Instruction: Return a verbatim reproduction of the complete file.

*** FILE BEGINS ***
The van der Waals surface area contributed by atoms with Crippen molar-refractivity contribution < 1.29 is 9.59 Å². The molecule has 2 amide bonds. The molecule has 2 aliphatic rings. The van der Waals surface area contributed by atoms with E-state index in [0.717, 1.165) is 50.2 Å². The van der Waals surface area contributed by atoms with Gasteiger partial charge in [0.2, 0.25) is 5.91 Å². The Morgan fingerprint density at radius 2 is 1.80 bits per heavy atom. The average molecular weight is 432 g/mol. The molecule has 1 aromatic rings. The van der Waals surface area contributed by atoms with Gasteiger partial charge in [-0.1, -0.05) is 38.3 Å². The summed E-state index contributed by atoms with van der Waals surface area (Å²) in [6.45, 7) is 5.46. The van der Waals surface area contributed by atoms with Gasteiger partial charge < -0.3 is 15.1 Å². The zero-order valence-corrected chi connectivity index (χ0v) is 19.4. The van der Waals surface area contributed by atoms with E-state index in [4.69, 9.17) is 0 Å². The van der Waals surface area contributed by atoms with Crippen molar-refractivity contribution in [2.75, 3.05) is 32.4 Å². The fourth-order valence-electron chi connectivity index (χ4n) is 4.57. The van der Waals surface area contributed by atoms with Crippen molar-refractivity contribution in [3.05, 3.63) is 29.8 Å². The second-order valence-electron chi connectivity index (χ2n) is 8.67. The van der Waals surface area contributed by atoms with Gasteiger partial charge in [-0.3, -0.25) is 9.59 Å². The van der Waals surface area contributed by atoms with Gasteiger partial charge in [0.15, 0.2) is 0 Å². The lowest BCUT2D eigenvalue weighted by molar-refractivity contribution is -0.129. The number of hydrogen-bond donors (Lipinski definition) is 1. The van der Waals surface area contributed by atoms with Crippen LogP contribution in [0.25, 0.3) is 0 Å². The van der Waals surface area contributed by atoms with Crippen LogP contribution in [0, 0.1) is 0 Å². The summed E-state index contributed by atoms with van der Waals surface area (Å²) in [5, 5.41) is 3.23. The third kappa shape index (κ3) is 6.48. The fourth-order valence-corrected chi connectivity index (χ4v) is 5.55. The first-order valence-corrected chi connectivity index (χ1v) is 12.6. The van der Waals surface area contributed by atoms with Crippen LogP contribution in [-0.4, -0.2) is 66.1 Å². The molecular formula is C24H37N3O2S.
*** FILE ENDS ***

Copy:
The van der Waals surface area contributed by atoms with Crippen molar-refractivity contribution < 1.29 is 9.59 Å². The molecule has 2 amide bonds. The molecule has 2 aliphatic rings. The van der Waals surface area contributed by atoms with E-state index in [0.717, 1.165) is 50.2 Å². The van der Waals surface area contributed by atoms with Gasteiger partial charge in [0.2, 0.25) is 5.91 Å². The Morgan fingerprint density at radius 2 is 1.80 bits per heavy atom. The average molecular weight is 432 g/mol. The molecule has 1 aromatic rings. The van der Waals surface area contributed by atoms with Gasteiger partial charge in [-0.1, -0.05) is 38.3 Å². The summed E-state index contributed by atoms with van der Waals surface area (Å²) in [6.45, 7) is 5.46. The van der Waals surface area contributed by atoms with Gasteiger partial charge < -0.3 is 15.1 Å². The zero-order valence-corrected chi connectivity index (χ0v) is 19.4. The van der Waals surface area contributed by atoms with E-state index in [4.69, 9.17) is 0 Å². The van der Waals surface area contributed by atoms with Crippen molar-refractivity contribution in [2.75, 3.05) is 32.4 Å². The fourth-order valence-electron chi connectivity index (χ4n) is 4.57. The van der Waals surface area contributed by atoms with Crippen molar-refractivity contribution in [3.05, 3.63) is 29.8 Å². The second-order valence-electron chi connectivity index (χ2n) is 8.67. The van der Waals surface area contributed by atoms with Gasteiger partial charge in [-0.3, -0.25) is 9.59 Å². The van der Waals surface area contributed by atoms with Gasteiger partial charge in [0.15, 0.2) is 0 Å². The lowest BCUT2D eigenvalue weighted by molar-refractivity contribution is -0.129. The number of hydrogen-bond donors (Lipinski definition) is 1. The van der Waals surface area contributed by atoms with Crippen LogP contribution in [0.25, 0.3) is 0 Å². The van der Waals surface area contributed by atoms with Crippen LogP contribution in [0, 0.1) is 0 Å². The summed E-state index contributed by atoms with van der Waals surface area (Å²) in [5, 5.41) is 3.23. The third kappa shape index (κ3) is 6.48. The fourth-order valence-corrected chi connectivity index (χ4v) is 5.55. The first-order valence-corrected chi connectivity index (χ1v) is 12.6. The van der Waals surface area contributed by atoms with Crippen LogP contribution in [-0.4, -0.2) is 66.1 Å². The molecular formula is C24H37N3O2S.